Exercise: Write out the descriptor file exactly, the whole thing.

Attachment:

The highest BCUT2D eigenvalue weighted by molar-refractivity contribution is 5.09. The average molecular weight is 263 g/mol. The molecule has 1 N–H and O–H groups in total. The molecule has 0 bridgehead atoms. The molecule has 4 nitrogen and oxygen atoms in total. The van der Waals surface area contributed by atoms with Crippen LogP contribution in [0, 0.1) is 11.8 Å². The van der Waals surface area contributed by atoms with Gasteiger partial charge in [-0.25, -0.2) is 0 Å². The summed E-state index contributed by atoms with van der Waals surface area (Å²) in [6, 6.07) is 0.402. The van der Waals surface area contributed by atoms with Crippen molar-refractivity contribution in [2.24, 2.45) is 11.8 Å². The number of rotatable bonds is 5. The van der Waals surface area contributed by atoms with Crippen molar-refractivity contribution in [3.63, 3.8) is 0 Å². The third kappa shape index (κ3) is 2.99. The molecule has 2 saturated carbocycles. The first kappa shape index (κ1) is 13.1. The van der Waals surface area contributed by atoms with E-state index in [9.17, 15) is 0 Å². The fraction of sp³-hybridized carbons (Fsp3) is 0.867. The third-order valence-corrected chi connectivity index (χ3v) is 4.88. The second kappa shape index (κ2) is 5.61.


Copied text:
The highest BCUT2D eigenvalue weighted by molar-refractivity contribution is 5.09. The average molecular weight is 263 g/mol. The molecule has 1 N–H and O–H groups in total. The molecule has 0 bridgehead atoms. The molecule has 4 nitrogen and oxygen atoms in total. The van der Waals surface area contributed by atoms with Crippen LogP contribution in [0, 0.1) is 11.8 Å². The van der Waals surface area contributed by atoms with Gasteiger partial charge in [-0.25, -0.2) is 0 Å². The summed E-state index contributed by atoms with van der Waals surface area (Å²) in [6, 6.07) is 0.402. The van der Waals surface area contributed by atoms with Crippen molar-refractivity contribution in [2.24, 2.45) is 11.8 Å². The number of rotatable bonds is 5. The van der Waals surface area contributed by atoms with Crippen molar-refractivity contribution in [3.63, 3.8) is 0 Å². The third kappa shape index (κ3) is 2.99. The molecule has 2 saturated carbocycles. The first kappa shape index (κ1) is 13.1. The van der Waals surface area contributed by atoms with E-state index in [9.17, 15) is 0 Å². The fraction of sp³-hybridized carbons (Fsp3) is 0.867. The third-order valence-corrected chi connectivity index (χ3v) is 4.88. The second kappa shape index (κ2) is 5.61.